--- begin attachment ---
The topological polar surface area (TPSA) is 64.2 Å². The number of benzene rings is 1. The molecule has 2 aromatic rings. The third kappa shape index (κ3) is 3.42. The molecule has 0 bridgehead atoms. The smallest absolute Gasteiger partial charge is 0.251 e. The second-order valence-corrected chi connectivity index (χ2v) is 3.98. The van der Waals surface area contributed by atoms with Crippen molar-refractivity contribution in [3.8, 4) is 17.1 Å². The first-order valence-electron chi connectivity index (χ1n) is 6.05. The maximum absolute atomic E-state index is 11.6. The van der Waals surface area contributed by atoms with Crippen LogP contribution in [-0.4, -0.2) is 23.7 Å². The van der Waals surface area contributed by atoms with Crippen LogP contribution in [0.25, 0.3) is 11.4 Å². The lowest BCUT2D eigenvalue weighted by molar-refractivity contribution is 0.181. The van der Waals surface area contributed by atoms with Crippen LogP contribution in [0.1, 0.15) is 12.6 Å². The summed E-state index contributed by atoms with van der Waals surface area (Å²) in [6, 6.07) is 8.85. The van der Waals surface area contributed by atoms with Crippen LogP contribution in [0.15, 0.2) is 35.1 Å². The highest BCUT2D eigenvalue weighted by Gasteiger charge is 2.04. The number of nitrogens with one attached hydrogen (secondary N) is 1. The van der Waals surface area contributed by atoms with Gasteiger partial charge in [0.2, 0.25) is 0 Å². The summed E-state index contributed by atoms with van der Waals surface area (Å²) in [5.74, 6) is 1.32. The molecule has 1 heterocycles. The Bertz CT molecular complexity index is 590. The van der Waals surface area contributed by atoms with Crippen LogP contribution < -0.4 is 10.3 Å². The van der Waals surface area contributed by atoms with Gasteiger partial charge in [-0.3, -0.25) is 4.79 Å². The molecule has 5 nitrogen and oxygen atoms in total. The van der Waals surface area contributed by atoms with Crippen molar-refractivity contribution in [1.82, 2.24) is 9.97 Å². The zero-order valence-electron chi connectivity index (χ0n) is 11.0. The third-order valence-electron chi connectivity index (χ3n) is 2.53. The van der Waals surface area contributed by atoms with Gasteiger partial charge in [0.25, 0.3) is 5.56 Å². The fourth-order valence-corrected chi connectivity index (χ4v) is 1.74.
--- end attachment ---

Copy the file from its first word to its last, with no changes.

The topological polar surface area (TPSA) is 64.2 Å². The number of benzene rings is 1. The molecule has 2 aromatic rings. The third kappa shape index (κ3) is 3.42. The molecule has 0 bridgehead atoms. The smallest absolute Gasteiger partial charge is 0.251 e. The second-order valence-corrected chi connectivity index (χ2v) is 3.98. The van der Waals surface area contributed by atoms with Crippen molar-refractivity contribution in [3.8, 4) is 17.1 Å². The first-order valence-electron chi connectivity index (χ1n) is 6.05. The maximum absolute atomic E-state index is 11.6. The van der Waals surface area contributed by atoms with Crippen LogP contribution in [-0.4, -0.2) is 23.7 Å². The van der Waals surface area contributed by atoms with Crippen LogP contribution in [0.25, 0.3) is 11.4 Å². The lowest BCUT2D eigenvalue weighted by molar-refractivity contribution is 0.181. The van der Waals surface area contributed by atoms with Crippen LogP contribution in [0.1, 0.15) is 12.6 Å². The summed E-state index contributed by atoms with van der Waals surface area (Å²) in [6, 6.07) is 8.85. The van der Waals surface area contributed by atoms with Crippen LogP contribution in [0.15, 0.2) is 35.1 Å². The highest BCUT2D eigenvalue weighted by Gasteiger charge is 2.04. The number of nitrogens with one attached hydrogen (secondary N) is 1. The van der Waals surface area contributed by atoms with Gasteiger partial charge in [0.2, 0.25) is 0 Å². The summed E-state index contributed by atoms with van der Waals surface area (Å²) in [5.74, 6) is 1.32. The molecule has 1 heterocycles. The Bertz CT molecular complexity index is 590. The van der Waals surface area contributed by atoms with Crippen LogP contribution < -0.4 is 10.3 Å². The van der Waals surface area contributed by atoms with Gasteiger partial charge in [-0.3, -0.25) is 4.79 Å². The molecule has 5 nitrogen and oxygen atoms in total. The van der Waals surface area contributed by atoms with Crippen molar-refractivity contribution in [1.82, 2.24) is 9.97 Å². The zero-order valence-electron chi connectivity index (χ0n) is 11.0. The third-order valence-electron chi connectivity index (χ3n) is 2.53. The van der Waals surface area contributed by atoms with Gasteiger partial charge in [0.25, 0.3) is 5.56 Å². The fourth-order valence-corrected chi connectivity index (χ4v) is 1.74.